Fig. 5: Qualitative assessment of independent motion segmentation. (a, b, c) Examples of frames at different time intervals. Events, corner events and independent motion events are shown in black, blue and red respectively, with the relative velocities. (d, e, f) Motion magnitude and orientation statistics for the corresponding frames. When the object is steady, all of corner events are classified as ego-motion events (a-d). When the object starts moving, its corners are classified as independent motion (b-e, c-f).

We finally analysed the trajectories traced by corner events labelled as independent motion, grouped according to the ground truth (Fig. 6). Only trajectories along the sensor plane are shown for clarity. Ideally, all corner events within the ground truth region should be classified as independent motion (i.e. in Fig. 5(a)), and all corner events from the background should be ego-motion (i.e. in Fig. 5(b)). Despite the recall of a consistent detection is still achieved over time, indicating a segmentation algorithm could potentially achieve a consistent result. Importantly, false positives are sparse and don’t form a coherent pattern, such that a simple filter could easily reject such detections of independent motion.

Fig. 6: Trajectories of the coordinate traced by events that belong to the object (blue and red for corner and independent motion events) (a), and by events that belong to the background (b). Only one trajectory is shown for visualisation.

V Conclusions

In this work, we have presented an event-based independent motion detector using the event camera, which disentangles the independent motion that occurs in the visual scene from the robot ego-motion. As background clutter can induce many additional events (but irrelevant for certain tasks), this task is crucial for event-driven scenarios where cameras are non stationary (on a robot). The use of cluster events reduces the data flow to the most informative events, enabling efficient, real-time implementation of many different event-driven vision algorithms for robotics. We detect and track corners in the space of events and learn the correlation between their motion and robot’s joint velocities, when there is no moving object in the scene. We then label as belonging to independent motion corner events whose motion does not agree with the predicted velocity.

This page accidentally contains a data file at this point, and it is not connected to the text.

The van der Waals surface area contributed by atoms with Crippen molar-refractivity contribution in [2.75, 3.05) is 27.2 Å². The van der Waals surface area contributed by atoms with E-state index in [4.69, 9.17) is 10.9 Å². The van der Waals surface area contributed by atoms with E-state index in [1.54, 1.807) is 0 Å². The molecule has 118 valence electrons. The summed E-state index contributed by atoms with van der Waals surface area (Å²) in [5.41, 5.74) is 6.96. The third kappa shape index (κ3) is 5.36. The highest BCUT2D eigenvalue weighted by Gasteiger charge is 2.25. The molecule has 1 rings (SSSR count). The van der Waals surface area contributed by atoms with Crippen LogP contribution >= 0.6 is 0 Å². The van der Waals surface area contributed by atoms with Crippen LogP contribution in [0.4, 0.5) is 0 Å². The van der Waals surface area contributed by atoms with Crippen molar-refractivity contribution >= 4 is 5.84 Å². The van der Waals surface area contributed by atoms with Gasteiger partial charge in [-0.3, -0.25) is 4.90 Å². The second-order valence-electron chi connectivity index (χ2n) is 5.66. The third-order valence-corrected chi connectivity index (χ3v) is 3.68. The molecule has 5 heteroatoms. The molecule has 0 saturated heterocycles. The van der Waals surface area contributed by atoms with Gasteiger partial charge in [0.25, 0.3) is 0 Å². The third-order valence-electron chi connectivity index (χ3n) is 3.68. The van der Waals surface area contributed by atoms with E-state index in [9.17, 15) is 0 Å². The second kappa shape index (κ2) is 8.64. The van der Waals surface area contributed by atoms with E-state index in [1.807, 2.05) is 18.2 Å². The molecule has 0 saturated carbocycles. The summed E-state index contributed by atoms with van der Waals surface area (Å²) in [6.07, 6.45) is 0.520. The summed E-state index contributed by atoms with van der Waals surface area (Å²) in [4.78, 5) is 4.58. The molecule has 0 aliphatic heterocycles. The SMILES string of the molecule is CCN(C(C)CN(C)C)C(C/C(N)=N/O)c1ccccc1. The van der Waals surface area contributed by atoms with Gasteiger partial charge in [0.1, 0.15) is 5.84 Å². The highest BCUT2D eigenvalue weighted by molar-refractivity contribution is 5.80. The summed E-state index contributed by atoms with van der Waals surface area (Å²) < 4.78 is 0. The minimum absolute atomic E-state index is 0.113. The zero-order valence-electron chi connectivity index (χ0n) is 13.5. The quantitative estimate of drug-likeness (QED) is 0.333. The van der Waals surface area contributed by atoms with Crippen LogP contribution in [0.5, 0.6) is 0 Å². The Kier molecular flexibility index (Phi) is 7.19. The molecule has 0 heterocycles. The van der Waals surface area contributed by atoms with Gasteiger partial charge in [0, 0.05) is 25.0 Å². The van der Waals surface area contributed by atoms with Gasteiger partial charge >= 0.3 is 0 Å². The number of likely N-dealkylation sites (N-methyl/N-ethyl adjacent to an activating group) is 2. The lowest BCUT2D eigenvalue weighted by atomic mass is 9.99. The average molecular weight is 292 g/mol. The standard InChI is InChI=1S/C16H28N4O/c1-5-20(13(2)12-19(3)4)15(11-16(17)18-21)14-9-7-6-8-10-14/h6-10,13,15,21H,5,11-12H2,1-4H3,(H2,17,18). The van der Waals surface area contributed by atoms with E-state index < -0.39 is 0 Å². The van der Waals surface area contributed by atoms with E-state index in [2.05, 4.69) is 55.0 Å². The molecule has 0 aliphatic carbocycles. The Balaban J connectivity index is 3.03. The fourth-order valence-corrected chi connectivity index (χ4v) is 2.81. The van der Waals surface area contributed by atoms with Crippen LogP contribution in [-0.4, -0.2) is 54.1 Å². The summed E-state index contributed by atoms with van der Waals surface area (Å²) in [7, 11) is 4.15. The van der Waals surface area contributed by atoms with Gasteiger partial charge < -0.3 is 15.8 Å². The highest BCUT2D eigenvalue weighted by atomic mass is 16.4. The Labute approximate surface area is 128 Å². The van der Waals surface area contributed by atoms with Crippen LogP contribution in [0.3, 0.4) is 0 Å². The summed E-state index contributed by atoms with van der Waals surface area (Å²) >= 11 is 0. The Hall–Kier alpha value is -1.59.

We model ego-motion with first-order statistics, relying on the assumption of negligible motion parallax (which depends on the structure of the scene) and motion induced by rotation around the optical axis of the cameras (the head roll), as in [8, 9]. This assumption did not affect the result as the algorithm was able to detect independent motion, with a precision of , consistently with changing speed of both the target and the head. However we plan to model and learn the ego-motion using an affine motion model to be robust to head rotations. The detection can be problematic when the object changes direction, as the relative motion with the background approaches zero. However we do not need dense detection in time as sparse detections of independent motion can be used as triggering locations for visual tracking. Finally we show that sparse optical flow can be effectively used to address independent motion detection, reducing therefore the amount of data to process.

We plan to use these sparse detections to segment a moving object in a cluttered scene on the iCub, implementing an event-based attention mechanism driven by the motion of the target, which would facilitate visual tracking.


This research was supported by the Swiss National Science Foundation through the National Center of Competence in Research Robotics.